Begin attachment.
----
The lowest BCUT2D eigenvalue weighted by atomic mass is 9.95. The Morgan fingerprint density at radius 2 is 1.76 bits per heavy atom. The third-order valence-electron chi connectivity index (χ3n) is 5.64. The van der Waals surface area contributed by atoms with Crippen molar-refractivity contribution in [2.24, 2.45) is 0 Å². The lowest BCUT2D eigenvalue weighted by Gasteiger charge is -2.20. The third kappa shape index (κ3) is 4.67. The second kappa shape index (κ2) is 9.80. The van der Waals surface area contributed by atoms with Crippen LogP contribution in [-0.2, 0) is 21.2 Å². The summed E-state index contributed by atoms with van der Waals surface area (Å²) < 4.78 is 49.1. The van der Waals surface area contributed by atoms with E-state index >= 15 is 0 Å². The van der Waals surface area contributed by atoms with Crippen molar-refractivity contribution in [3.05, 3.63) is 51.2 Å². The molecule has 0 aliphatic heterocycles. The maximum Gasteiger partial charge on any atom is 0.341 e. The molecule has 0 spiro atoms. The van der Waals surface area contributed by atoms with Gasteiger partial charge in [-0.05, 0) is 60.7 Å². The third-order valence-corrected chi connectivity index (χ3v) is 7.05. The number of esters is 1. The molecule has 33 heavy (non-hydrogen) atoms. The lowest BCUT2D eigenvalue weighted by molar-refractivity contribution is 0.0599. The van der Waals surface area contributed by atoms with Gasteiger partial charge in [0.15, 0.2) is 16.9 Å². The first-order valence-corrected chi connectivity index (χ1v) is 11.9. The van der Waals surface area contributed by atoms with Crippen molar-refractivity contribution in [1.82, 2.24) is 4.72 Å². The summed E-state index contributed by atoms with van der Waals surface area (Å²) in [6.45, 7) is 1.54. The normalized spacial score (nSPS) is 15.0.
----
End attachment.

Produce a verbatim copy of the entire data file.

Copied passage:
The lowest BCUT2D eigenvalue weighted by atomic mass is 9.95. The Morgan fingerprint density at radius 2 is 1.76 bits per heavy atom. The third-order valence-electron chi connectivity index (χ3n) is 5.64. The van der Waals surface area contributed by atoms with Crippen molar-refractivity contribution in [2.24, 2.45) is 0 Å². The lowest BCUT2D eigenvalue weighted by Gasteiger charge is -2.20. The third kappa shape index (κ3) is 4.67. The second kappa shape index (κ2) is 9.80. The van der Waals surface area contributed by atoms with Crippen LogP contribution in [-0.2, 0) is 21.2 Å². The summed E-state index contributed by atoms with van der Waals surface area (Å²) < 4.78 is 49.1. The van der Waals surface area contributed by atoms with E-state index >= 15 is 0 Å². The van der Waals surface area contributed by atoms with Crippen molar-refractivity contribution in [3.05, 3.63) is 51.2 Å². The molecule has 0 aliphatic heterocycles. The maximum Gasteiger partial charge on any atom is 0.341 e. The molecule has 0 spiro atoms. The van der Waals surface area contributed by atoms with Gasteiger partial charge in [-0.05, 0) is 60.7 Å². The third-order valence-corrected chi connectivity index (χ3v) is 7.05. The number of esters is 1. The molecule has 33 heavy (non-hydrogen) atoms. The lowest BCUT2D eigenvalue weighted by molar-refractivity contribution is 0.0599. The van der Waals surface area contributed by atoms with Gasteiger partial charge in [0.15, 0.2) is 16.9 Å². The first-order valence-corrected chi connectivity index (χ1v) is 11.9. The van der Waals surface area contributed by atoms with Crippen molar-refractivity contribution in [1.82, 2.24) is 4.72 Å². The summed E-state index contributed by atoms with van der Waals surface area (Å²) in [6.45, 7) is 1.54. The normalized spacial score (nSPS) is 15.0.